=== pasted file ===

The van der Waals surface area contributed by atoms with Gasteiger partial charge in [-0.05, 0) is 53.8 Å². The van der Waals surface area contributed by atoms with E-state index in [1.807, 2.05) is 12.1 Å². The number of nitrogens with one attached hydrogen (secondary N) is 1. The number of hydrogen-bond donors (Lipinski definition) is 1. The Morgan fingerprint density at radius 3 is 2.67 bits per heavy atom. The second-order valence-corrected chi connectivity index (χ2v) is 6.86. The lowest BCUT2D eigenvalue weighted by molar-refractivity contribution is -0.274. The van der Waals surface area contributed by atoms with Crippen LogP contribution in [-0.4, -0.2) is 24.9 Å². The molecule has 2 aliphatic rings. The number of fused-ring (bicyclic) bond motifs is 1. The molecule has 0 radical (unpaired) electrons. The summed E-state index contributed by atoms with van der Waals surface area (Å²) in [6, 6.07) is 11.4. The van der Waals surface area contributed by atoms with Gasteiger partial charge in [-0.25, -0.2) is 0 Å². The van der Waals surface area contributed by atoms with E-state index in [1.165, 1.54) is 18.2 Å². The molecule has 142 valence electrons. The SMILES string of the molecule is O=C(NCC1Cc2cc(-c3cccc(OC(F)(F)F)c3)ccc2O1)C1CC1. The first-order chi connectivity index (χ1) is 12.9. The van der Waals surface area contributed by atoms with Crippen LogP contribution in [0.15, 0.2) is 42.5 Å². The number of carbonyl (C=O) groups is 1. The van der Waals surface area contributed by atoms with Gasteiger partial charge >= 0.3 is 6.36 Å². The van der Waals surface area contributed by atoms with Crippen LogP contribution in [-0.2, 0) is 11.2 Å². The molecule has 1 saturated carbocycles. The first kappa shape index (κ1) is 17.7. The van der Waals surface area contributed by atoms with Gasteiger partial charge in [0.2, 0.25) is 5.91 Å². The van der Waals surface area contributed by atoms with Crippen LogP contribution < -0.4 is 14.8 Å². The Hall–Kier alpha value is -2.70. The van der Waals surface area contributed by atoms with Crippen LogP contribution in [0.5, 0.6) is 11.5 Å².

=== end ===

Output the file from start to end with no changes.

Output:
The van der Waals surface area contributed by atoms with Gasteiger partial charge in [-0.05, 0) is 53.8 Å². The van der Waals surface area contributed by atoms with E-state index in [1.807, 2.05) is 12.1 Å². The number of nitrogens with one attached hydrogen (secondary N) is 1. The number of hydrogen-bond donors (Lipinski definition) is 1. The Morgan fingerprint density at radius 3 is 2.67 bits per heavy atom. The second-order valence-corrected chi connectivity index (χ2v) is 6.86. The lowest BCUT2D eigenvalue weighted by molar-refractivity contribution is -0.274. The van der Waals surface area contributed by atoms with Crippen LogP contribution in [-0.4, -0.2) is 24.9 Å². The molecule has 2 aliphatic rings. The number of fused-ring (bicyclic) bond motifs is 1. The molecule has 0 radical (unpaired) electrons. The summed E-state index contributed by atoms with van der Waals surface area (Å²) in [6, 6.07) is 11.4. The van der Waals surface area contributed by atoms with Gasteiger partial charge in [-0.25, -0.2) is 0 Å². The van der Waals surface area contributed by atoms with E-state index in [1.165, 1.54) is 18.2 Å². The molecule has 142 valence electrons. The SMILES string of the molecule is O=C(NCC1Cc2cc(-c3cccc(OC(F)(F)F)c3)ccc2O1)C1CC1. The first-order chi connectivity index (χ1) is 12.9. The van der Waals surface area contributed by atoms with Crippen LogP contribution in [0.15, 0.2) is 42.5 Å². The number of carbonyl (C=O) groups is 1. The van der Waals surface area contributed by atoms with Gasteiger partial charge >= 0.3 is 6.36 Å². The van der Waals surface area contributed by atoms with Crippen LogP contribution in [-0.2, 0) is 11.2 Å². The molecule has 1 saturated carbocycles. The first kappa shape index (κ1) is 17.7. The van der Waals surface area contributed by atoms with Gasteiger partial charge in [0.2, 0.25) is 5.91 Å². The van der Waals surface area contributed by atoms with Crippen LogP contribution < -0.4 is 14.8 Å². The Hall–Kier alpha value is -2.70. The van der Waals surface area contributed by atoms with Crippen LogP contribution in [0.5, 0.6) is 11.5 Å².